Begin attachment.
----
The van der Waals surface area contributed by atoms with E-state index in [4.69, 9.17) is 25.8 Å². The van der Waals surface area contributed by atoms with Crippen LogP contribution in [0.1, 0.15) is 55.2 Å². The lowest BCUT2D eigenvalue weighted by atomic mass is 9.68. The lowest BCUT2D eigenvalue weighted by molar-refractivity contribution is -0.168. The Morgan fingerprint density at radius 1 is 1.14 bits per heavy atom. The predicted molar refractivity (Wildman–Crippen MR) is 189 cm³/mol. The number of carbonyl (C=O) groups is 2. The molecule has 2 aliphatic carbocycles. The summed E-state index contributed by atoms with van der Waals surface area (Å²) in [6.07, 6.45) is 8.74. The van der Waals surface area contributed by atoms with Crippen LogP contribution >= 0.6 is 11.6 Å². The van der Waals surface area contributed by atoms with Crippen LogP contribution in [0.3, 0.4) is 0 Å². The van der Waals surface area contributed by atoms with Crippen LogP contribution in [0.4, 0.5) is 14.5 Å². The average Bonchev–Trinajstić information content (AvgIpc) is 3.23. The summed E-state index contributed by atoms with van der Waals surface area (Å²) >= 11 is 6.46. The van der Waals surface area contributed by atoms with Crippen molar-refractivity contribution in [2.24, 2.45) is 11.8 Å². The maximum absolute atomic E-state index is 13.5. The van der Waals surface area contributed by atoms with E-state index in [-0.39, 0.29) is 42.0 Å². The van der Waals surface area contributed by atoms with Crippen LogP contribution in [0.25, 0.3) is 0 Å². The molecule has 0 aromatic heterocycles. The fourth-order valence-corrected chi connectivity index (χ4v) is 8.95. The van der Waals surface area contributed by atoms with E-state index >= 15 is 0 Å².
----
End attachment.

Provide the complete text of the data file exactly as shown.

The van der Waals surface area contributed by atoms with E-state index in [4.69, 9.17) is 25.8 Å². The van der Waals surface area contributed by atoms with Crippen LogP contribution in [0.1, 0.15) is 55.2 Å². The lowest BCUT2D eigenvalue weighted by atomic mass is 9.68. The lowest BCUT2D eigenvalue weighted by molar-refractivity contribution is -0.168. The Morgan fingerprint density at radius 1 is 1.14 bits per heavy atom. The predicted molar refractivity (Wildman–Crippen MR) is 189 cm³/mol. The number of carbonyl (C=O) groups is 2. The molecule has 2 aliphatic carbocycles. The summed E-state index contributed by atoms with van der Waals surface area (Å²) in [6.07, 6.45) is 8.74. The van der Waals surface area contributed by atoms with Crippen LogP contribution >= 0.6 is 11.6 Å². The van der Waals surface area contributed by atoms with Crippen LogP contribution in [0.3, 0.4) is 0 Å². The van der Waals surface area contributed by atoms with Crippen LogP contribution in [0.4, 0.5) is 14.5 Å². The average Bonchev–Trinajstić information content (AvgIpc) is 3.23. The summed E-state index contributed by atoms with van der Waals surface area (Å²) >= 11 is 6.46. The van der Waals surface area contributed by atoms with Crippen molar-refractivity contribution in [2.24, 2.45) is 11.8 Å². The maximum absolute atomic E-state index is 13.5. The van der Waals surface area contributed by atoms with E-state index in [-0.39, 0.29) is 42.0 Å². The van der Waals surface area contributed by atoms with Crippen LogP contribution in [0.25, 0.3) is 0 Å². The molecule has 0 aromatic heterocycles. The fourth-order valence-corrected chi connectivity index (χ4v) is 8.95. The van der Waals surface area contributed by atoms with E-state index >= 15 is 0 Å².